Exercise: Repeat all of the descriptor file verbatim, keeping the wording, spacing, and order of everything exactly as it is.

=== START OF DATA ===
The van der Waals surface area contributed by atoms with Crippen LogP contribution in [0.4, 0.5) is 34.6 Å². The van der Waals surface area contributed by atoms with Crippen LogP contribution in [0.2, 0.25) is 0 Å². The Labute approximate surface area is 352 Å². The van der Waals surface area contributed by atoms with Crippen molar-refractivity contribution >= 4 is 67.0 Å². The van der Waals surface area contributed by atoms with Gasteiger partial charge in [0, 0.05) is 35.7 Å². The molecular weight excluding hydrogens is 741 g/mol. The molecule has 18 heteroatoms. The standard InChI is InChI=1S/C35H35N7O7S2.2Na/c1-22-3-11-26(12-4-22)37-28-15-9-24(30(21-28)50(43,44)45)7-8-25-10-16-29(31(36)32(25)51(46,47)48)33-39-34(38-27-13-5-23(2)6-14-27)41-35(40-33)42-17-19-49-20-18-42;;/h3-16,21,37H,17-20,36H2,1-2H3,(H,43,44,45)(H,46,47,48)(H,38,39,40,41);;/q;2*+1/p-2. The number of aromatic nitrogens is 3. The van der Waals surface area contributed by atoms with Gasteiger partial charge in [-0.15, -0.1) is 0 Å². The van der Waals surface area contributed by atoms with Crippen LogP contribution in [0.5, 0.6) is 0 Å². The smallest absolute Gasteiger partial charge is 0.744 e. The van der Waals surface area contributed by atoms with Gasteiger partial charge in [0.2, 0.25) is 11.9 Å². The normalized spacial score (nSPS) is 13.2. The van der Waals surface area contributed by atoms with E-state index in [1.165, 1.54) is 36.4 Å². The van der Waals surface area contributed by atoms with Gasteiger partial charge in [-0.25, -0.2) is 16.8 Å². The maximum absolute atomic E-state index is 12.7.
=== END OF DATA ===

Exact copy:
The van der Waals surface area contributed by atoms with Crippen LogP contribution in [0.4, 0.5) is 34.6 Å². The van der Waals surface area contributed by atoms with Crippen LogP contribution in [0.2, 0.25) is 0 Å². The Labute approximate surface area is 352 Å². The van der Waals surface area contributed by atoms with Crippen molar-refractivity contribution >= 4 is 67.0 Å². The van der Waals surface area contributed by atoms with Gasteiger partial charge in [0, 0.05) is 35.7 Å². The molecular weight excluding hydrogens is 741 g/mol. The molecule has 18 heteroatoms. The standard InChI is InChI=1S/C35H35N7O7S2.2Na/c1-22-3-11-26(12-4-22)37-28-15-9-24(30(21-28)50(43,44)45)7-8-25-10-16-29(31(36)32(25)51(46,47)48)33-39-34(38-27-13-5-23(2)6-14-27)41-35(40-33)42-17-19-49-20-18-42;;/h3-16,21,37H,17-20,36H2,1-2H3,(H,43,44,45)(H,46,47,48)(H,38,39,40,41);;/q;2*+1/p-2. The number of aromatic nitrogens is 3. The van der Waals surface area contributed by atoms with Gasteiger partial charge in [-0.15, -0.1) is 0 Å². The van der Waals surface area contributed by atoms with Crippen LogP contribution in [0.5, 0.6) is 0 Å². The smallest absolute Gasteiger partial charge is 0.744 e. The van der Waals surface area contributed by atoms with Gasteiger partial charge in [0.2, 0.25) is 11.9 Å². The normalized spacial score (nSPS) is 13.2. The van der Waals surface area contributed by atoms with E-state index in [1.165, 1.54) is 36.4 Å². The van der Waals surface area contributed by atoms with Gasteiger partial charge in [-0.25, -0.2) is 16.8 Å². The maximum absolute atomic E-state index is 12.7.